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December 11th, 2017

Insight

The unlikely man with the message

Wesley Pruden

By Wesley Pruden

Published August 7, 2015

 The unlikely man with the message

Donald Trump changed the tone, if not the substance, of the Republican primary campaign. He's still the uninvited guest at the family dinner, the object of raised eyebrows and whispered snark, but everyone is beginning to be a little more careful returning the insults.

That is, everybody but Jeb! He was quoted Thursday as telling a friend that the Donald is a buffoon, a clown and "an [rectal aperture]." (He denied at the debates Thursday night.) But in the public conversation Donald Trump is no longer the buffoon, the baboon, the clown or the country bumpkin from the corn and hay fields of Manhattan. He's the man in the long, black limousine with the taunting bumpersticker: "I may be slow, but I'm ahead of you."

A new poll for The Washington Post-ABC News finds that Mr. Trump is ahead of everybody else in the polls, and even running ahead among evangelical Christians, who are reluctant to overlook affronts and slights to the faith. When someone at a Family Leadership Summit in Iowa asked him whether he ever asks G0D for forgiveness, he replied that he was not sure he ever had. "I just go on and try to do a better job from there. I don't think so. If I do something wrong, I think, I just try to make it right. I don't bring G0D into that picture. I don't."

He takes Holy Communion, or the what many Protestants call the Lord's supper. "When I drink my little wine," he says, "which is about the only wine I drink — and have my little cracker, I guess that is a form of asking for forgiveness, and I do that as often as possible because I feel cleansed."

In other remarks in other places, he has described himself as an atheist without cleansing. He has supported abortion rights, and he has opposed them. He has given money to both left-wing and right-wing causes.

But many evangelicals, like others of the angry-conservative persuasion, have given him a pass, so great is the anger over how America the Beautiful has become America the confused, America the perplexed, America the bewildered, and above all America the humiliated, the work of the incompetent leadership that has humbled the exceptional nation before the world. America, in a paraphrase of Paddy Chafesky's famous line in the movie "Network," is "mad as hell, and is not going to take it any more."

This is the rage the Donald taps into so successfully. So far. He recognizes uncontrolled immigration — with no serious attempt to get it under control — as the incandescent issue this season. The other guys are waiting for it to go away. When he says he's "mad as hell" it takes no leap of imagination to believe him.

He follows other candidates who have tapped into rage and frustration, who set off firecrackers that made a lot of sharp noises but who were ultimately swallowed by the system. They were polite and mannerly in a way that Donald Trump is not. The Donald phenomenon might well fade into an asterisk and a footnote, too. The system has mighty jaws and a large belly.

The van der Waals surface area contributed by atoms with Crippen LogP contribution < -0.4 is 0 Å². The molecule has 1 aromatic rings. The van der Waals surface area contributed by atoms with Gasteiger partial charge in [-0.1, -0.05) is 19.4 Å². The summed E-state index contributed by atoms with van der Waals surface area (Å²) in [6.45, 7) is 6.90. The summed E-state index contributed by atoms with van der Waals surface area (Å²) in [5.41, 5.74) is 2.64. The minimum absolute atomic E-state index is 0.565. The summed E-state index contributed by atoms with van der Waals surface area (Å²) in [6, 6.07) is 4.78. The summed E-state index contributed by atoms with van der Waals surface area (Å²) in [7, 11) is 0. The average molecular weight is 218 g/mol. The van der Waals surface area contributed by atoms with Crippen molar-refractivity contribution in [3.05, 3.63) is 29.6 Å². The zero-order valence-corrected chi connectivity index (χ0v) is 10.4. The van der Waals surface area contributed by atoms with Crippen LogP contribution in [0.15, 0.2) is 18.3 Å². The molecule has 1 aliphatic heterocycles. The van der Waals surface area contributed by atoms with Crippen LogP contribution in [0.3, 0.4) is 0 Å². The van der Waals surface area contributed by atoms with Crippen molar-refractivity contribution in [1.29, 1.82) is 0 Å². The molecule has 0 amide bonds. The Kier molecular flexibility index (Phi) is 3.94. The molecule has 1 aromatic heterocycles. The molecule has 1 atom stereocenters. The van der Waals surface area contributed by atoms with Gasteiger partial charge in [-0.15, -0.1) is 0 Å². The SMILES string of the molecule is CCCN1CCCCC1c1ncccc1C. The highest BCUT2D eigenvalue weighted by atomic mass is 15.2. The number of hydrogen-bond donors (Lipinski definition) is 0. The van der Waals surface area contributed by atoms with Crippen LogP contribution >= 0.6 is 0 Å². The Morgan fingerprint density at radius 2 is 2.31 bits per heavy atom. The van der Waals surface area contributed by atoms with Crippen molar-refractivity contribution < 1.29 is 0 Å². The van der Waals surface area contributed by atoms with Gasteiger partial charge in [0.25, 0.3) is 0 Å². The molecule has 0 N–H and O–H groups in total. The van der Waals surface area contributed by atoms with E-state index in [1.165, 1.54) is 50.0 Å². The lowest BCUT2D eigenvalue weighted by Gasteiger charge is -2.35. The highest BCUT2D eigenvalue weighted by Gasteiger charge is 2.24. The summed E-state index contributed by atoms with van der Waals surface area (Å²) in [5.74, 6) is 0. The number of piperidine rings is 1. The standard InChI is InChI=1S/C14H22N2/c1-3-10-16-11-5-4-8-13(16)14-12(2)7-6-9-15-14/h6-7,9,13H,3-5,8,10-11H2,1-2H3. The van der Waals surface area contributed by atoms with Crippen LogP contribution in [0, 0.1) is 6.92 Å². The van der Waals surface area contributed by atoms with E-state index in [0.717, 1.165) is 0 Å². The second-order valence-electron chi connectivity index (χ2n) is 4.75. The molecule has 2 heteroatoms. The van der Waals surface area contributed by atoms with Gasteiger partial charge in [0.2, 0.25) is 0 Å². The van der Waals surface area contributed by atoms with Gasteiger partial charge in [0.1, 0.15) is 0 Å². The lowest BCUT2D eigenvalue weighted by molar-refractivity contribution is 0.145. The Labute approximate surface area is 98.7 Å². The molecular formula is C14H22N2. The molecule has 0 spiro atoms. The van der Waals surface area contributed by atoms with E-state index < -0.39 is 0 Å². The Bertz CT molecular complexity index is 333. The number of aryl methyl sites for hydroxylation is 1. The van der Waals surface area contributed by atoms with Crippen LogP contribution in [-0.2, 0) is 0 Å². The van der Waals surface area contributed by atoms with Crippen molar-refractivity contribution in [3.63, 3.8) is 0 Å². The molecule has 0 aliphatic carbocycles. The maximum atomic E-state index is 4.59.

Voters in an angry mood forgive a lot. He has never held public office, and ordinarily that would prevent almost anyone from taking him seriously. But not always. Wendell Willkie was a Wall Street lawyer, and he won the Republican nomination in 1940 when most of the country was cold and hungry in the depths of the Depression. Arnold Schwarzenegger, who was a movie actor with bulging biceps and a funny accent, was elected governor of California when voters lapsed into frustration and rage. Jesse Ventura was a rassler — not even a wrestler — and Minnesota voters took out their anger by electing him governor. Rage can work small miracles.

Mr. Trump's over-the-top putdown of Mexico and the illegal aliens it sends across the American border might have done in a man in a time when the body politic was running a cooler temperature. But over-the-top is where a lot of voters want a president to be this time. Enough with the apologizers and the girly men who are so easily intimidated by weaklings, whiners and the politically incorrect.

It's important to remember that Donald Trump the man is not the phenomenon that has consumed the early months of the campaign. It's what he's saying and how he's saying it that makes him t electric. He would never have left the counting house if even one of his rivals had delivered the message, and sounded as if he meant it.

A lot of Americans have been willing, for now, to embrace the longest of long shots, warts, bluster and all.

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JWR contributor Wesley Pruden is editor emeritus of The Washington Times.

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